CBD/Hemp oil: what is the status?


A variety of cannabis sativa (Pixabay)

CULLMAN – Cannabidiol, called CBD, CBD oil or hemp oil, a chemical extracted from the flowers and buds of the hemp plant, a variety of cannabis sativa (marijuana is also a variety), has been both touted as a medical miracle and condemned as nothing more than liquid pot. 

According to Harvard Medical School’s Harvard Health Publishing contributing editor Peter Grinspoon, M.D., CBD “is the second most prevalent of the active ingredients of cannabis (marijuana). While CBD is an essential component of medical marijuana, it is derived directly from the hemp plant, which is a cousin of the marijuana plant. While CBD is a component of marijuana (one of hundreds), by itself it does not cause a ‘high.’”

Proponents note that CBD oil, by itself, is not psychoactive and that medical studies have shown promising results for CBD in treating:

  • chronic pain and inflammation
  • nicotine or opioid addiction, by reducing withdrawal symptoms
  • psychiatric disorders like schizophrenia
  • cancer, by inhibiting the growth of cancer cells
  • anxiety disorders, including PTSD
  • type one diabetes, by decreasing inflammation in the pancreas
  • acne, by lowering the skin’s production of sebum
  • Alzheimer’s Disease, by slowing the progress of the illness
  • seizures, especially those caused by epilepsy.  This is, currently, the only FDA-approved use of CBD oil.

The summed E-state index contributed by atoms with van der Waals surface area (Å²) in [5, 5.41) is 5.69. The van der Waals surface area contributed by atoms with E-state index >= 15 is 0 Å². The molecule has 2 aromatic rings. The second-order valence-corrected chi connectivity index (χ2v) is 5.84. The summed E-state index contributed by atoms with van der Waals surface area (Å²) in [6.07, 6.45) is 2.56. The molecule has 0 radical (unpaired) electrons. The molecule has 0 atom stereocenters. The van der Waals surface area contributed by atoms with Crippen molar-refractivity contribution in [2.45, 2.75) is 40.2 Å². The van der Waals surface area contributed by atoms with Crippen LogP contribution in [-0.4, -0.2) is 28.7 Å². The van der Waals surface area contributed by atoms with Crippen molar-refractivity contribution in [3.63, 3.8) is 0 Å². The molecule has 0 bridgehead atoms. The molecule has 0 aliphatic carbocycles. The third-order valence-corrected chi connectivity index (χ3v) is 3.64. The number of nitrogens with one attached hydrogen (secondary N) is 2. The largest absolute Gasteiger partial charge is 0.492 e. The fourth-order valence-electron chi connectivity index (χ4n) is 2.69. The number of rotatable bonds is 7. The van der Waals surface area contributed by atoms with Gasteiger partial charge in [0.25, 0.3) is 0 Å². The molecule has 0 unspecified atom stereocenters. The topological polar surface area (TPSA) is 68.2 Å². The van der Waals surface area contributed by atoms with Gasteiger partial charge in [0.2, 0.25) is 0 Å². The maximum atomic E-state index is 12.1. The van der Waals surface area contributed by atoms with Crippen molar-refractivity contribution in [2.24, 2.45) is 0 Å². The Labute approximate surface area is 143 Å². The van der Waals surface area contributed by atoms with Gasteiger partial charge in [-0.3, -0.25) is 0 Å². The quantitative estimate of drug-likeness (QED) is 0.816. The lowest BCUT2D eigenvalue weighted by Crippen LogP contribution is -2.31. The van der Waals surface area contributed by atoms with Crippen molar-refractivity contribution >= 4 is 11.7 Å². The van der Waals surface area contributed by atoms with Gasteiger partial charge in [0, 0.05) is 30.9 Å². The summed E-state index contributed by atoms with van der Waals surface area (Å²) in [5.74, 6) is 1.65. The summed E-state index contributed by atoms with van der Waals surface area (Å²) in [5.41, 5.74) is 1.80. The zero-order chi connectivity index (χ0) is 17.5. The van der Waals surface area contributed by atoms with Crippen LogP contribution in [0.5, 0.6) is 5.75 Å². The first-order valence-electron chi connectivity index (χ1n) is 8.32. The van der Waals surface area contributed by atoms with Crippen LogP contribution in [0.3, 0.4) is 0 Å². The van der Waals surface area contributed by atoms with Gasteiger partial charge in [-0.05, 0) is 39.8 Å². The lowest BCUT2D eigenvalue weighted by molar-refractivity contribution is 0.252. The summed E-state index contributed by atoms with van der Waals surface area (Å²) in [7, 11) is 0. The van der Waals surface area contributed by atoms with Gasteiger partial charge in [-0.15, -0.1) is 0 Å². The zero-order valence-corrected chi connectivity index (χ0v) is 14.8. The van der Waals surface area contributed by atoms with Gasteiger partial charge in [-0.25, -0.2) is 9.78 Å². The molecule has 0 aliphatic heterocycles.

Opponents note that some brands of CBD contain the active ingredients of marijuana and can make users high.  They also claim a number of potential side effects from the use of any form of the oil, including:

  • liver and gastrointestinal disorders
  • central nervous system disorders
  • increased anxiety – Yes, some say CBD can reduce anxiety, and others say it can increase problems.
  • infections
  • breathing problems
  • reduced appetite and urinary output
  • breathing problems
  • depression and suicidal ideation in some cases

Much of the evidence on both sides is fragmentary; in some cases, a claim might be based on a single study or even on anecdotal evidence.  The subject awaits more research.

CBD oil has been sold in Cullman-area stores and, reportedly, removed from local stores.  Today it’s back in some places, and officers of the Cullman Police Department (CPD) say they look but tend not to act when seeing it at area retailers.

“It was legal, then it was illegal, then it was legal . . . it’s complicated,” said CPD Chief Kenny Culpepper.

The state and federal governments haven’t helped, either.  

State attorney general’s opinion, Nov. 2018

As recently as Nov. 20, 2018, Alabama Attorney Gen. Steve Marshall issued a public notice declaring that any form of CBD oil was illegal, except for narrowly defined specific circumstances.

From the attorney general’s notice:

Recent questions surrounding the legality of cannabidiol (CBD) suggest that a brief explanation and review of several relevant Alabama criminal laws might be helpful to the public.

Section 13A-12-212 of the Alabama Criminal Code makes it illegal to possess or receive a controlled (regulated) substance, while Sections 13A-12-213 to 214 specifically address the possession of marijuana —  punishable by a Class A misdemeanor when possessed for personal use or by a Class C felony when possessed for reasons other than personal use.